Garden Summer Lovin’ for a Delightful Fall Harvest

26 Aug
Newly planted Red Winter Kale on my garden's North side.

Newly planted Red Winter Kale on my garden’s North side.

I am a novice gardener. I plant, water, weed and let nature do its thing. So when I see a vine full of  sweet Cherry Tomatoes or a bountiful Basil bush, I geek out. I think it’s the Bee’s Knees. It’s true. I have a bit of a love affair with my garden… I tell my plants their beautiful, shower their feet with chicken poop and manure chocolates, but nothing compares to the nourishment I get in the end. I think I first became enamoured as a little girl, eating strawberries straight from the patch and selling our pumpkins on the highway after Nebraska Husker Football games.  This is why I’m so excited for my first Fall harvest! I probably planted a bit too late this summer, but who cares? I got nothing but love.

If you want to join in on the late summer planting party for a delish Fall harvest, I put together a handy-dandy veggie list for us Midwesterners and Great Plainers (is that even a word?!). Choose whatever your little heart desires and give it a go: arugula, beets, broccoli (transplants), Brussels sprouts (transplants), cabbage (transplants), cauliflower (transplants), carrots, chinese cabbage, collard greens, kale, mustard greens, peas, radishes, spinach, swiss chard and turnips.

I want to know about your experience. What is the best time to plant for a Fall harvest? What are your favorite vegetables to plant?

For more fabulous health and wellness tips, visit Stephanie Bell Wellness on Facebook or Twitter.

Got Worms? An Organic Gardening Guide to Chemical-Free Pest Control

22 Jul
Carrots from my garden.

Carrots from my garden.

You know those pretty white butterflies that innocently flutter around your vegetable garden? They are white demons about to lay eggs on your produce that will hatch worms who have the munchies. Yes, I’m a hater and still harboring some ill will. After they infested my kale, I decided to seek the advice from pros. Ya see, I come from good tree huggin’ stock. Who better to ask than my father, Dan Bell, who has over 30 years of organic gardening experience (my mom represents on the flower garden side). This is what Dad Bell had to say…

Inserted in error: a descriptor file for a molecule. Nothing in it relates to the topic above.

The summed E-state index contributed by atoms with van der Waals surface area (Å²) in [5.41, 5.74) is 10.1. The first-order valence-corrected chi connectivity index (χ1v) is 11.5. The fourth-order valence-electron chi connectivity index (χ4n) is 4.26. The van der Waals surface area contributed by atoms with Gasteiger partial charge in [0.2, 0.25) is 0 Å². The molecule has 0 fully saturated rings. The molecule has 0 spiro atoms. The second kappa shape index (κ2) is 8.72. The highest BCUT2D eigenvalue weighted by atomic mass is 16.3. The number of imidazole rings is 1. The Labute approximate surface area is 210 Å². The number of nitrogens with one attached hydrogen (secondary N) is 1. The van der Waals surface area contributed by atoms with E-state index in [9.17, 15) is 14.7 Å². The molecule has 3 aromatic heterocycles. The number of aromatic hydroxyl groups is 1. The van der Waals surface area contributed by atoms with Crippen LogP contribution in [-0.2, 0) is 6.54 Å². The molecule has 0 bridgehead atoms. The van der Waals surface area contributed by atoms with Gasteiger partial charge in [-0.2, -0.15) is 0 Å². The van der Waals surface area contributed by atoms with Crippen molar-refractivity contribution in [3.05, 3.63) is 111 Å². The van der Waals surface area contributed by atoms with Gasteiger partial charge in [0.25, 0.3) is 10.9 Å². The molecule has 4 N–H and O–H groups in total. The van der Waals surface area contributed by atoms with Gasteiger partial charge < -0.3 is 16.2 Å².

Preventative Care

1. Cover Up. Protect your plants by purchasing floating row covers which is a netting that prevents insects from laying eggs on your plants.

2. Infiltrate from the Inside. Bacillus Thuringiensis (Bt) or Thuricide is a soil-borne bacteria that has been used since the 1950s to control insects. There are different strains of this bacteria depending on the insect you wish to target. It will kill everything from tomato hornworms, fruit worms, cabbageworms, potato beetles, mosquitoes and black flies. Basically, the insect digests it and it destroys its alkaline digestive tract, therefore killing the insect. However, without geeking out too much on the physiological reactions, since humans and other mammals have an acidic digestive tract, we are protected from this bacteria and it is safe to use on produce and plants. Even though it is natural and organic, it is still best to use caution and ensure you do not inhale it or get it in your eyes or open wounds.

Ingredients:

Read the label, but it is usually 1-4 tsp per gallon of water.

Directions:

1. Place mixture in a pump spray bottle. Bt is effective in the larva stage of the insect, so apply it to the underside of the leaf where the larva feed.

 

When Pests Attack.

Sometimes those little guys just slip through the preventative cracks.

1. All-Purpose Bug Killer. This recipe is touted to kill everything from ants to those deceptive white butterflies.

Ingredients:

1 cup water

2 T witch hazel

2 drops dish soap (preferably chemical-free… we got a theme going here)

Directions: Place everything in a spray bottle and spray the pest directly.

Recipe courtesy of Sharon Cuyler, Organic Gardening magazine.

2. Beetlejuice. Japanese beetles can be a real pain this time of year.

Ingredients:

water

2 drops dish soap

Directions:

1. Fill a bucket with water and the dish soap.

2. Pick beetles off of leaves and dump them in the bucket. This will act as beetle birth control, killing them and thus preventing them from reproducing their tyrant youths.

Have you used these methods on your garden? What chemical-free ideas do you have to get rid of pesky insects? Please leave a comment below.

For more nutrition, fitness and gardening tips, please contact me at Stephanie Bell Wellness.